This time, I leapt down and chased after him. If he was an introducer, I’d chew him out, after all, he looked to be about my size. I was in that spot within 10-15 seconds probably.

He was gone.

I looked over the moist ground. Not one single footprint, though my sneaker left one just standing there. I caught a whiff of the air and it reminded me of the musky old books in our summer home, the scent of mold and dust combined with something like gunpowder, a metallic scent. I sniffed the bushes and tree and walked around in a circle, unable to capture the scent again. I searched desperately the entire area as fast as possible but not a single sign of a footprint or a moving man.

Winter came and I avoided the creek until well into the spring thaw. Upon occasion in the autumn, I saw glimpses of him again. It was admittedly less rare that I went to this spot, as I was busy chasing live boys around that time.

My ultimate conclusion was some kind of young wounded soldier from the Civil War. I came to that conclusion when I looked through my mother’s treasured history books in our home library room and found a picture of a man in his uniform that looked remarkably similar.

Do I believe there can be outdoor hauntings? Heck, yeah.

I still think about that soldier and feel a tender concern for his lack of weapons and injury. I wonder if he repeats in a loop for all eternity, never finding his home. I also found it interested that he seemed to be unaware of me while I was aware of him, which would say that if a ghost is a spirit, they’re not necessarily omnipotent. It would appear by his repeated trail along the same line of trees and inability to recognize me that this was a residual haunting, a moment in time caught in a loop.

That I got to witness it and even smell a the lingering scent associated was one of the most amazing moments ever. I have seen a full-body apparition before that I saw very clearly and who seemed to look directly at me. This, however, was a man glimpsed in portions, some obliterated by foliage and with the backlighting, his features were shadowed, but he was a full body. Some day, I’d love to go back there in the fall and see if he still stomps around.


  1. Also growing up with ghosts...the indoor type...I must say I never tried to chase one down.

    You should definately finish your painting... it is good. Your sister may want it as is.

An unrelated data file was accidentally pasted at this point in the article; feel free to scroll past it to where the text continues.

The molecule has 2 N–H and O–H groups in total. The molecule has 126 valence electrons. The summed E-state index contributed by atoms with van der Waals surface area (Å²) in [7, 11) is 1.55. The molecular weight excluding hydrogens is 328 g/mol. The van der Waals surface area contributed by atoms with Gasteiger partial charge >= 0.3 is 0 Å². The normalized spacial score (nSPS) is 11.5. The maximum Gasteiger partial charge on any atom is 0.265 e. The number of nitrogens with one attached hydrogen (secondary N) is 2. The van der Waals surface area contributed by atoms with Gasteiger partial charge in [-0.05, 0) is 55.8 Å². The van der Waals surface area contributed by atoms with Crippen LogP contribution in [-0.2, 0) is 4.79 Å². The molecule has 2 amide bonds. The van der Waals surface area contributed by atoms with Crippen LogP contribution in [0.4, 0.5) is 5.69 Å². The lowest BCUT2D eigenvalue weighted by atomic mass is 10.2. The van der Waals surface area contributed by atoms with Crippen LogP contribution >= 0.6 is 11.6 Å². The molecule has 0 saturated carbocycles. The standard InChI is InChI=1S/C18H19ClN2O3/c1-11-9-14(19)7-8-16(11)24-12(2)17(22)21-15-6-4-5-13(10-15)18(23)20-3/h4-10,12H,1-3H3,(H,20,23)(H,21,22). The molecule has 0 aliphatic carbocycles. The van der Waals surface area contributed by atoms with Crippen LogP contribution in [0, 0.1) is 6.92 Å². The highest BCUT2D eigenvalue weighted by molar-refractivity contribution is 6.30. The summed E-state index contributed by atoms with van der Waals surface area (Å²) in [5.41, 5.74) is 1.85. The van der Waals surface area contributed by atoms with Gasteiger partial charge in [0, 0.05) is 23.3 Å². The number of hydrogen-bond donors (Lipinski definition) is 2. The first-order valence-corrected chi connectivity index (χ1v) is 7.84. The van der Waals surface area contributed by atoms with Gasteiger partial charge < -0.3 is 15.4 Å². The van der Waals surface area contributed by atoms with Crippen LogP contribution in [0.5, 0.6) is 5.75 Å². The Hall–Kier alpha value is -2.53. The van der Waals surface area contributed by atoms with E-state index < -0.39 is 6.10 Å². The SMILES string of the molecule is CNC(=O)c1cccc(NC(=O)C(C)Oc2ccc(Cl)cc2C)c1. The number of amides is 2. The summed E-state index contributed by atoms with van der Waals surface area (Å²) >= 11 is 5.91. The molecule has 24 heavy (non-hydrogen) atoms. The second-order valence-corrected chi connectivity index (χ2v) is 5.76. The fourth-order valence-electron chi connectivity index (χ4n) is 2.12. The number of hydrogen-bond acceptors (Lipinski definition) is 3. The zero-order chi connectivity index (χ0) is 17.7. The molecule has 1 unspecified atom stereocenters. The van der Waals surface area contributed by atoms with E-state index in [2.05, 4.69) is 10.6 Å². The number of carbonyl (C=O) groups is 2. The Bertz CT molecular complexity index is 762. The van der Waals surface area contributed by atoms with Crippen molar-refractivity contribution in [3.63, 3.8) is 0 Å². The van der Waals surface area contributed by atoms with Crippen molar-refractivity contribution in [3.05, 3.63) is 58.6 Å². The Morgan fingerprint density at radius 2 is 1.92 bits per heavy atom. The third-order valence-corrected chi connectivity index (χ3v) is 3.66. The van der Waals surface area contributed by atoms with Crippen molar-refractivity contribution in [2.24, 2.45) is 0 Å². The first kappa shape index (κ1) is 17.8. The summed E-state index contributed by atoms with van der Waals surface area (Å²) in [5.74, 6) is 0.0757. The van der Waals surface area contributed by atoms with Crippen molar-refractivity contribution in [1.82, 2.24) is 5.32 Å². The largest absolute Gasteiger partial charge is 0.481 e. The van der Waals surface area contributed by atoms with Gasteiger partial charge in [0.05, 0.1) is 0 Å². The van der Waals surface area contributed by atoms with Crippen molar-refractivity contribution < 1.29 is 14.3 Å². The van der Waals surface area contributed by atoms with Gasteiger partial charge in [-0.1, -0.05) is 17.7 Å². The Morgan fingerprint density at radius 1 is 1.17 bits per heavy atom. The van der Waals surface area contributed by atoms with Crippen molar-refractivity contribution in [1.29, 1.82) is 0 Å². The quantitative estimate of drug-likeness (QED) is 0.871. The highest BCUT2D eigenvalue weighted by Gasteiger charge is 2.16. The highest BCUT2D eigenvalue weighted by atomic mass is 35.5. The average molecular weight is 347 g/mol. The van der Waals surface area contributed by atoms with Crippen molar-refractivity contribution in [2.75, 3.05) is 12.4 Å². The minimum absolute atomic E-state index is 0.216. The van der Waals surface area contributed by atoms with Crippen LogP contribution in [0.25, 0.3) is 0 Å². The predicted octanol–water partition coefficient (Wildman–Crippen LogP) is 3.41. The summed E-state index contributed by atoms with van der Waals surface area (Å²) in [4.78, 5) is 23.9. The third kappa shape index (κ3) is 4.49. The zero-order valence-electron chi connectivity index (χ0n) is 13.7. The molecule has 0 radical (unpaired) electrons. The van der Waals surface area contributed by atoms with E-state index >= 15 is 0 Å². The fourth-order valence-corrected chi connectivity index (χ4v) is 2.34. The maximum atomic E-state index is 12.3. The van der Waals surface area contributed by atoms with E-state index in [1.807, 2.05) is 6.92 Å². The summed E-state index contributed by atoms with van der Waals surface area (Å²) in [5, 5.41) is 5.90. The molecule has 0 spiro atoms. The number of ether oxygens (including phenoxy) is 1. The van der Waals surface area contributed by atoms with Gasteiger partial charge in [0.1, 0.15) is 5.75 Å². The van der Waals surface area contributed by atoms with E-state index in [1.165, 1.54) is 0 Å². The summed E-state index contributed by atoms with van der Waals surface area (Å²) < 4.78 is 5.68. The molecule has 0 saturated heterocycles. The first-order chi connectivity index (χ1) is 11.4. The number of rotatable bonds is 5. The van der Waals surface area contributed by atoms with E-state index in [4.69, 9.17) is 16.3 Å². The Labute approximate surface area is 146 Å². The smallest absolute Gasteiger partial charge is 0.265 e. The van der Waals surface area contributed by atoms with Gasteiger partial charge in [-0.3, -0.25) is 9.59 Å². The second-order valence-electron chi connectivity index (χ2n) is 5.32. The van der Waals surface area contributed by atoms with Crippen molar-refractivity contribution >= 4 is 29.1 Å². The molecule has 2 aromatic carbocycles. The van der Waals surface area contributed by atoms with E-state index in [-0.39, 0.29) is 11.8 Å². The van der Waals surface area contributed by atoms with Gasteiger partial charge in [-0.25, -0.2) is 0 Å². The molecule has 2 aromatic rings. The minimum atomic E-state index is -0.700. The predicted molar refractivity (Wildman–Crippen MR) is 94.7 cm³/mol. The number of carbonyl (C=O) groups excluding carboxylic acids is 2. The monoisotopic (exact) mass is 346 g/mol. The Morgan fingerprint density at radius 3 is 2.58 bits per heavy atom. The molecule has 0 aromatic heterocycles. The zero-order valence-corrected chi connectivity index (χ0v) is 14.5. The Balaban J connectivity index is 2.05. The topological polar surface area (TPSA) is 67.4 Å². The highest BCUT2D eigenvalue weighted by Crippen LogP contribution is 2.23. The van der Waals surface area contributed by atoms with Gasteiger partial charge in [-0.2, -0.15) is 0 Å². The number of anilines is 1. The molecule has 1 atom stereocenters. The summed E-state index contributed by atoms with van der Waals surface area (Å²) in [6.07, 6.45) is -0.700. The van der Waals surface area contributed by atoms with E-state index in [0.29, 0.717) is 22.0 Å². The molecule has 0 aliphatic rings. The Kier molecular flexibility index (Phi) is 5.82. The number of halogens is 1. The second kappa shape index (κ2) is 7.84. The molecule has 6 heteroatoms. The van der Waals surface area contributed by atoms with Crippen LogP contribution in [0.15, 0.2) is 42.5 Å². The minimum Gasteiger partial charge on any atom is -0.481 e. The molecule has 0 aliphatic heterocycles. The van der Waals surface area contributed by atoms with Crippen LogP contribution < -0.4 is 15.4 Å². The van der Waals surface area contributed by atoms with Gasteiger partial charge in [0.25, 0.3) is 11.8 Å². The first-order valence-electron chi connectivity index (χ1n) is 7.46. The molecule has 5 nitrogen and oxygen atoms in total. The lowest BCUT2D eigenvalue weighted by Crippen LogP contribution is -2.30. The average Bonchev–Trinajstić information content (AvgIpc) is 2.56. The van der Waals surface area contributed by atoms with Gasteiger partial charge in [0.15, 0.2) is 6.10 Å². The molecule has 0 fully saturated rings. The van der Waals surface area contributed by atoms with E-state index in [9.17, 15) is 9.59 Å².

2. That so, so, soooo looks like a scene right out of Hunts Woods Park, a haunted wood surrounded by the wreckage of suburban sprawl near where I grew up in neighboring Bronxville, NY. Unlike the map designates, one actually can access it from Gramatan Aveenue, named after Chief Gramatan, a sachem or sagamore (head chief) of a nearby Native American nation-tribe. Ya see, Autumn, the reason it's haunted is that there's a Native American burial ground in there, unbeknowst to the otherwise informed public. Very nice painting, BTW, even for an amateur ~ (•8-D

  3. Thanks, ya'all! I really wasn't thinking it was a ghost when I chased it at first, but then I kind of got the weird feeling something wasn't right about it.

    I love finding places like this in the woods. My favorite place to stay in West Virginia has a creek just like that one running through it. I could chase that thing for hours. I'm a freak about streams and running water. I think it's very spiritually energizing. You know, I never thought to look up the Native American settlements around that area, but the house I grew up in was originally built as a fort against Native Americans, so I'm thinking...maybe there was some sacred ground there, as well. Intriguing thought. I spent my childhood digging up countless arrowheads. It got to the point where I'd just throw them back down since I had so many.

  4. Ah, so this explains even more some of your story ideas and why you gravitate a certain way. Interesting!

  5. Hey Court;
    Lots of theories, lots of autumn, lots of woods, stones and streams. I'm a naturalist that way--the earth has all the secrets and I just find ways to express them in my writing. I'm so thankful for the setting I grew up in--definitely makes me a romantic at heart and not scared of digging around in crawlspaces with snakes and digging up bones.